Life & Letters


About this Item

Title: Richard Maurice Bucke to Walt Whitman, 1 April [188]9

Date: April 1, [188]9

Whitman Archive ID: syr.00048

Source: Walt Whitman Collection, Special Collections Research Center, Syracuse University Library, Syracuse, N.Y. The transcription presented here is derived from Richard Maurice Bucke, The Letters of Dr. Richard Maurice Bucke to Walt Whitman, ed. Artem Lozynsky (Detroit: Wayne State University Press, 1977), 118. For a description of the editorial rationale behind our treatment of the correspondence, see our statement of editorial policy.

Contributors to digital file: Alex Ashland, Breanna Himschoot, and Stephanie Blalock

[London, Ont.,]1
1 April [188]9

Your card of 29th ult. just to hand.2 You will have lots of reading now with your 7 vols. of Stedman's3 "Am. Lit." I wish you a good appetite for it! No doubt however it will be well worth looking through. Want much to see what he says of you in it.4

We have had a big fall of snow here (best part of a foot) snowed more than 24 hours, got through last night, now sun out again and snow going off rapidly.

Nothing new with us, Inspector to be here this week. I enclose a list of a few misprints in "Backward Glance" which I found as I went over the piece again last evening

Love to you
R M Bucke

Richard Maurice Bucke (1837–1902) was a Canadian physician and psychiatrist who grew close to Whitman after reading Leaves of Grass in 1867 (and later memorizing it) and meeting the poet in Camden a decade later. Even before meeting Whitman, Bucke claimed in 1872 that a reading of Leaves of Grass led him to experience "cosmic consciousness" and an overwhelming sense of epiphany. Bucke became the poet's first biographer with Walt Whitman (Philadelphia: David McKay, 1883), and he later served as one of his medical advisors and literary executors. For more on the relationship of Bucke and Whitman, see Howard Nelson, "Bucke, Richard Maurice," Walt Whitman: An Encyclopedia, ed. J.R. LeMaster and Donald D. Kummings (New York: Garland Publishing, 1998).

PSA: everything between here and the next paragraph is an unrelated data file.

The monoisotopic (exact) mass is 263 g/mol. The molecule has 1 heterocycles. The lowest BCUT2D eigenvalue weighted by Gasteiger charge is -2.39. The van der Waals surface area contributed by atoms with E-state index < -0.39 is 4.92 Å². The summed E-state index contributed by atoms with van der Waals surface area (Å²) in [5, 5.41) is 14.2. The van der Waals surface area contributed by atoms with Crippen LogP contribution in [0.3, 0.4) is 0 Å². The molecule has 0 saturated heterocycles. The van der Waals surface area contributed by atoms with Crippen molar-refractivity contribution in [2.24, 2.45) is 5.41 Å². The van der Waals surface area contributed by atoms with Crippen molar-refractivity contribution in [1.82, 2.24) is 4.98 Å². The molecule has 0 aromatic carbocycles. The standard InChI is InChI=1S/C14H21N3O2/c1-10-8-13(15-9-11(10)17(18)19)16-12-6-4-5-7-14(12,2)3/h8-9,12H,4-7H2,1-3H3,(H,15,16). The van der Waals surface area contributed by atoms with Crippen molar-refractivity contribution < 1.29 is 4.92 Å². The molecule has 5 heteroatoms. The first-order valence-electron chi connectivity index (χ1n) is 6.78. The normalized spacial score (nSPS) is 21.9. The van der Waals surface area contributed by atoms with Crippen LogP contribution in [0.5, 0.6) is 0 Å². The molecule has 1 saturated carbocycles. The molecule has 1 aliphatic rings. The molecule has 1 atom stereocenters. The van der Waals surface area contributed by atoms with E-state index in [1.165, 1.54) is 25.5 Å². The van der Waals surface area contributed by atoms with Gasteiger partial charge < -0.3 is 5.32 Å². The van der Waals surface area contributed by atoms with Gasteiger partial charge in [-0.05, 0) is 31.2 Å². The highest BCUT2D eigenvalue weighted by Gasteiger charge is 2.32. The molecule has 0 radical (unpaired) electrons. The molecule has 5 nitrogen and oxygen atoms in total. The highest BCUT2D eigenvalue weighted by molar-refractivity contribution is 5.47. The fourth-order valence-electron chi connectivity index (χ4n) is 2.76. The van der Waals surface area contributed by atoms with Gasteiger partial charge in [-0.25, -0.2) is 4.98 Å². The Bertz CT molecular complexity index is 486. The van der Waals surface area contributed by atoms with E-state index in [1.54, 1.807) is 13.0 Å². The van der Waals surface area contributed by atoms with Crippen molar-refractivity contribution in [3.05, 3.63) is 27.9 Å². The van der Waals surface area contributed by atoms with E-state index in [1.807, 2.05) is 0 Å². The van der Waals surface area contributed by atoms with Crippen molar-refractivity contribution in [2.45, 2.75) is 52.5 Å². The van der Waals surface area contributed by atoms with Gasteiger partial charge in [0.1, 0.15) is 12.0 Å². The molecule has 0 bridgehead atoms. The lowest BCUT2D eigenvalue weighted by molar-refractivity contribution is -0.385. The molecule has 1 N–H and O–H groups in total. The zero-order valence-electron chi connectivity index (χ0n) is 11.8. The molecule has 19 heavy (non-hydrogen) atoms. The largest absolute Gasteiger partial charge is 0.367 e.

1. Horace Traubel's note, "see | notes | April 3 | 1889," appears in the upper left-hand corner of the recto. The reference is to Horace Traubel, With Walt Whitman in Camden, Wednesday, April 3, 1889[back]

2. On March 29, 1889, Whitman wrote Bucke: "A long & good letter f'm Stedman & a present of the big vols: (all yet printed, 7) of his 'American Literature' in wh' I appear (with good wood-engraving portrait)" (see also Whitman's letter to Edmund Clarence Stedman of March 31, 1889). Whitman receives more space (and a full-page portrait) in Vol. VII of Stedman's A Library of American Literature: From the Earliest Settlement to the Present Time (1889), co-edited with Ellen Mackay Hutchinson, than any other poet. [back]

3. Edmund Clarence Stedman (1833–1908) was a man of diverse talents. He edited for a year the Mountain County Herald at Winsted, Connecticut, wrote "Honest Abe of the West," presumably Lincoln's first campaign song, and served as correspondent of the New York World from 1860 to 1862. In 1862 and 1863 he was a private secretary in the Attorney General's office until he entered the firm of Samuel Hallett and Company in September, 1863. The next year he opened his own brokerage office. He published many volumes of poems and was an indefatigable compiler of anthologies, among which were Poets of America, 2 vols. (Boston: Houghton Mifflin, 1885) and A Library of American Literature from the Earliest Settlement to the Present Time, 11 vols. (New York: C. L. Webster, 1889–90). For more, see Donald Yannella, "Stedman, Edmund Clarence (1833–1908)," Walt Whitman: An Encyclopedia, ed. J.R. LeMaster and Donald D. Kummings (New York: Garland Publishing, 1998). [back]

4. See Traubel, With Walt Whitman in Camden, Wednesday, April 3, 1889[back]


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